TAMPA, Fla. — It doesn’t take much to understand why Giancarlo Stanton’s mood was so dour as he roamed the home clubhouse at Steinbrenner Field early Friday. Really, all you need to do is look at him: He seems cast out of iron, a testament to a year-long commitment to fitness and exercise.
On a spring morning two years ago, asked about how important it was for him to tend to his body daily, he said, “It wouldn’t make sense to me if that wasn’t as much a priority to a baseball player as his hitting, or his commitment fundamentals. I take pride in being an athlete — not just ‘He’s a good athlete for a baseball player.’ This is how I make my living. This is important to me.”
It was easy to recall those words as Stanton shook his head sadly and tried to explain just how exasperating it was to him to have his body betray him one more time.
“I mean, it makes it seem that I don’t take care of myself,” Stanton said, his voice barely above a whisper, “which makes it that much more frustrating.”
Tuesday afternoon Stanton was doing a basic outfield drill when he tried “a little re-direction” and suddenly felt something all wrong happening in his right calf — nothing excruciating, but noticeable. A couple of years ago, he might’ve even blown it off.
But a couple of years ago, he hadn’t yet started to feel like a black storm cloud was stalking him, hovering over him, waiting to deliver another ounce of annoyance in his tenure as a Yankee.
A couple of years ago, he hadn’t yet been plagued by a tight hamstring, as he was in August 2018, which hampered him the rest of the season. A couple of years ago he hadn’t yet felt a mysterious ache in his arm, as he did in April 2019, which would later be diagnosed as a biceps strain and was even later revealed to be a complete tear.
A couple of years ago, he hadn’t yet been flattened by the news, just as he was coming back from the biceps tear, that his left shoulder was barking and would require a cortisone shot, or that his left calf would be hit by a strain. Later he would add a sprained knee to the 2019 buffet after an awkward slide into third base during a brief late-summer cameo and then, in the ALCS, a quad injury after hitting a home run in Game 1.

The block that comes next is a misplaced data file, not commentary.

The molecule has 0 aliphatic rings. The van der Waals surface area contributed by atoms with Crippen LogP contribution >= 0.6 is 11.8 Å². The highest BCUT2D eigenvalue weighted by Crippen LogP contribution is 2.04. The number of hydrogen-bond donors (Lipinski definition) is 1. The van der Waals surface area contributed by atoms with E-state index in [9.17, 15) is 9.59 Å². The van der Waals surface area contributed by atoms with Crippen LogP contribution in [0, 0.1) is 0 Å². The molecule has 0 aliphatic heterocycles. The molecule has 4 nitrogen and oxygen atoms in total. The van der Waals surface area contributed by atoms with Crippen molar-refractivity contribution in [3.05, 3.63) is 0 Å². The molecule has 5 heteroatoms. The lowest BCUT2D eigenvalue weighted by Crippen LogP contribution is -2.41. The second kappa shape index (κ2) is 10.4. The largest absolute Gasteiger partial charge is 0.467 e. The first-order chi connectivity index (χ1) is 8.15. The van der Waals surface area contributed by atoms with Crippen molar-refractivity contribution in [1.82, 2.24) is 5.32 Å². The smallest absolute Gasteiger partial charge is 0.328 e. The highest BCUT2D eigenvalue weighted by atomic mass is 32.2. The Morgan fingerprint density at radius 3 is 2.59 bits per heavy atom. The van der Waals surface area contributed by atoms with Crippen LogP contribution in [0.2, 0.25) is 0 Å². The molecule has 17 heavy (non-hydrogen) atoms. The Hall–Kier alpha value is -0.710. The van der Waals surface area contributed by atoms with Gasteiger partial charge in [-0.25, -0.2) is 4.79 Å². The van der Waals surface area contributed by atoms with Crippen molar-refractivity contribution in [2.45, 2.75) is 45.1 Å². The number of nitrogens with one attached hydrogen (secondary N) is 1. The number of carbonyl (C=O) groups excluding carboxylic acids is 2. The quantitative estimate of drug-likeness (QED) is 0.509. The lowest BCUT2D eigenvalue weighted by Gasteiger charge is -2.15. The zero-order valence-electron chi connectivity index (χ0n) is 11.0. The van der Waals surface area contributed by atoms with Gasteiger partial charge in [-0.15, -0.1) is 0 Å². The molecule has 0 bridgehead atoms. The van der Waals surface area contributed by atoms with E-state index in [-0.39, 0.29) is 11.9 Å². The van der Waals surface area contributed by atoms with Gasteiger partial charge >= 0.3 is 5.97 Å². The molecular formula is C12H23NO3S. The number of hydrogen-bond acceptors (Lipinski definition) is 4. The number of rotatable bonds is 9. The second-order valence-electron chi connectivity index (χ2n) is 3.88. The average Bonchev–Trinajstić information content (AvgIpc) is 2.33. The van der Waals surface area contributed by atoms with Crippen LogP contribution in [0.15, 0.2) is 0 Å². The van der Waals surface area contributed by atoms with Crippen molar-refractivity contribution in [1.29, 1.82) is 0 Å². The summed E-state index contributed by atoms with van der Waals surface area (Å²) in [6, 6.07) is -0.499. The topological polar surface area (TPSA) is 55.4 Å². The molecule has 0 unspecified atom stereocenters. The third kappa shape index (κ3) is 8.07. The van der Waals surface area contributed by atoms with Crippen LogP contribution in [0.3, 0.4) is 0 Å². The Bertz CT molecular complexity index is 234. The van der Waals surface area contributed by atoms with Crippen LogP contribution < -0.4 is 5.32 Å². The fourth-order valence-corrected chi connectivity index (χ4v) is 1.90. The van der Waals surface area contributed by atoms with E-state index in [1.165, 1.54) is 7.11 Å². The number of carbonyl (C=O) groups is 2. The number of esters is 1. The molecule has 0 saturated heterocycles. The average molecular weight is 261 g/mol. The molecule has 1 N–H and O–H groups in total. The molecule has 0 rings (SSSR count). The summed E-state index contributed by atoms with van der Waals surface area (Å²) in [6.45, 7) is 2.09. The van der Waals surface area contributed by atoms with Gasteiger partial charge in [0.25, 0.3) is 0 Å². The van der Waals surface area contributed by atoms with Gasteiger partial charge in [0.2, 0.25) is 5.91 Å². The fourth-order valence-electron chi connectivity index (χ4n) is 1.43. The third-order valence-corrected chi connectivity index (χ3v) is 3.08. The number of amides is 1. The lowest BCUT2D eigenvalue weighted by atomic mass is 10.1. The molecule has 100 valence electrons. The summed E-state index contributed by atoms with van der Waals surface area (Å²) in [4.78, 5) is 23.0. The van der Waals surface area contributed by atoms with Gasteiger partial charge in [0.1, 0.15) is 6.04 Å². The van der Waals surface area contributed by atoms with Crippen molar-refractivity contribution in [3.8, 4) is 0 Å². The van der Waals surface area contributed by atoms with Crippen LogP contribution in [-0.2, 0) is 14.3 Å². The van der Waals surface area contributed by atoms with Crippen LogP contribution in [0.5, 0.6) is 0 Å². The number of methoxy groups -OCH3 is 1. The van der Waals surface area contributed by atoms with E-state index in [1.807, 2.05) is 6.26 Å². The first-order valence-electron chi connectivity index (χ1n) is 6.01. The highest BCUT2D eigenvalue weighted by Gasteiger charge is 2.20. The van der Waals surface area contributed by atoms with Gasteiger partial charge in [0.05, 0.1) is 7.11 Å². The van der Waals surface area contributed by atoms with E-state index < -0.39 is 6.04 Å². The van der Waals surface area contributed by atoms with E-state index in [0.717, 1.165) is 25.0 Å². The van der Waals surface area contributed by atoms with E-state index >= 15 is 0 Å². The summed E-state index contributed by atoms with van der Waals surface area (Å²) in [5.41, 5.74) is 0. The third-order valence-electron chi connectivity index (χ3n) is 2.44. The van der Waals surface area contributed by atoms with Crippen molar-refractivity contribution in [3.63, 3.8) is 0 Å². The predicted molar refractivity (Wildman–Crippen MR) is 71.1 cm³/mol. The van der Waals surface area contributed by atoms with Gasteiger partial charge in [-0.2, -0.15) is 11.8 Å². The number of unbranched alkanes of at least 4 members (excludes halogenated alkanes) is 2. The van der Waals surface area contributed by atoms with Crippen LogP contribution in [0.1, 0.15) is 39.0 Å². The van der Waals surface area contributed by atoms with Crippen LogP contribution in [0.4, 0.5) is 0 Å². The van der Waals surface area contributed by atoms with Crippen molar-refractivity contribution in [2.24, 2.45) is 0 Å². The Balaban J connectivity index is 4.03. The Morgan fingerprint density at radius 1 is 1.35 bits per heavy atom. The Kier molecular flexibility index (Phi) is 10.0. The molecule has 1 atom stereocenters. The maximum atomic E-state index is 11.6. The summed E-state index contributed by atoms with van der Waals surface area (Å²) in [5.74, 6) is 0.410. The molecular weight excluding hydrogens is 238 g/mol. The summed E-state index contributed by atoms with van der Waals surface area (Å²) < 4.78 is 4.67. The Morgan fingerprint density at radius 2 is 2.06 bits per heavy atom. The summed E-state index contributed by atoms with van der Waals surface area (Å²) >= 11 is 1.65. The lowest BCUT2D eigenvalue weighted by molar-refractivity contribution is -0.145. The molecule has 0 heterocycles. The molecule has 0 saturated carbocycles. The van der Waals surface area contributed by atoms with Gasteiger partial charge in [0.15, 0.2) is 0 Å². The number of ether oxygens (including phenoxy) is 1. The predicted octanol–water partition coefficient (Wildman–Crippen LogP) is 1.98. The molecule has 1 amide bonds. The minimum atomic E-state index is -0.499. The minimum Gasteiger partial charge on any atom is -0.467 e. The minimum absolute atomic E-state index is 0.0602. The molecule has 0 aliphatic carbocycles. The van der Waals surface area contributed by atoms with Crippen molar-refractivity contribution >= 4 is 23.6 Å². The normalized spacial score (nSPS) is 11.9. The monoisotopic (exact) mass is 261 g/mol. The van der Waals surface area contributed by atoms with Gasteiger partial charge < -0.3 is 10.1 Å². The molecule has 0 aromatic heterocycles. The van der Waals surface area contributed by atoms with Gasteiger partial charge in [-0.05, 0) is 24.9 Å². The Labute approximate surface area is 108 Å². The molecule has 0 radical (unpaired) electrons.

So when he felt the calf give on Tuesday, he admitted: “No, I wasn’t surprised.”
He is an elite athlete still, so when he was asked if he felt snake-bitten, he wouldn’t agree to that — “I can’t stop and feel sorry for myself,” he said — and there won’t exactly be a long line of mourners lamenting his bad luck. Not when he’s still on the Yankees’ books for another $244 million between now and 2027.
Still, there comes a point where even natural resentments caused by fat paychecks don’t factor into the equation. The fact is that Stanton should be in the middle of his prime production years. He is still only three years removed from hitting 59 homers for the Marlins. It is easy to forget that a year later, he did manage to play 158 games for the Yankees, hitting 38 homers, driving in 100 runs, scoring 102.
He is 30 years old. He should be preparing for an epic season. But here he was again Friday morning, shuffling uneasily around the Yankees clubhouse, wondering what he ever did to his meticulously crafted body to have it rebel against him with such frequency, and with so many irritating tweaks and troubles.
Look, nobody wants to blow out a knee or tear a shoulder or suffer the kind of horrific injury Stanton did in 2014, when his face was shattered by a Mike Fiers fastball. But those are easier to explain away than a sprain here, a strain there, a pile of nicks and cuts and a whole lot of bad luck that kept him off the field for 144 games last year and puts his availability for Opening Day at the end of next month in question.
“There’s no word for what I feel, really,” Stanton said. “I need to get back to where I need to be. It all depends on this week and next week and going forward.”
He shook his head.
“That’s all I got,” he said, wishing he — or anyone — could figure out a way for this to stop happening to him.
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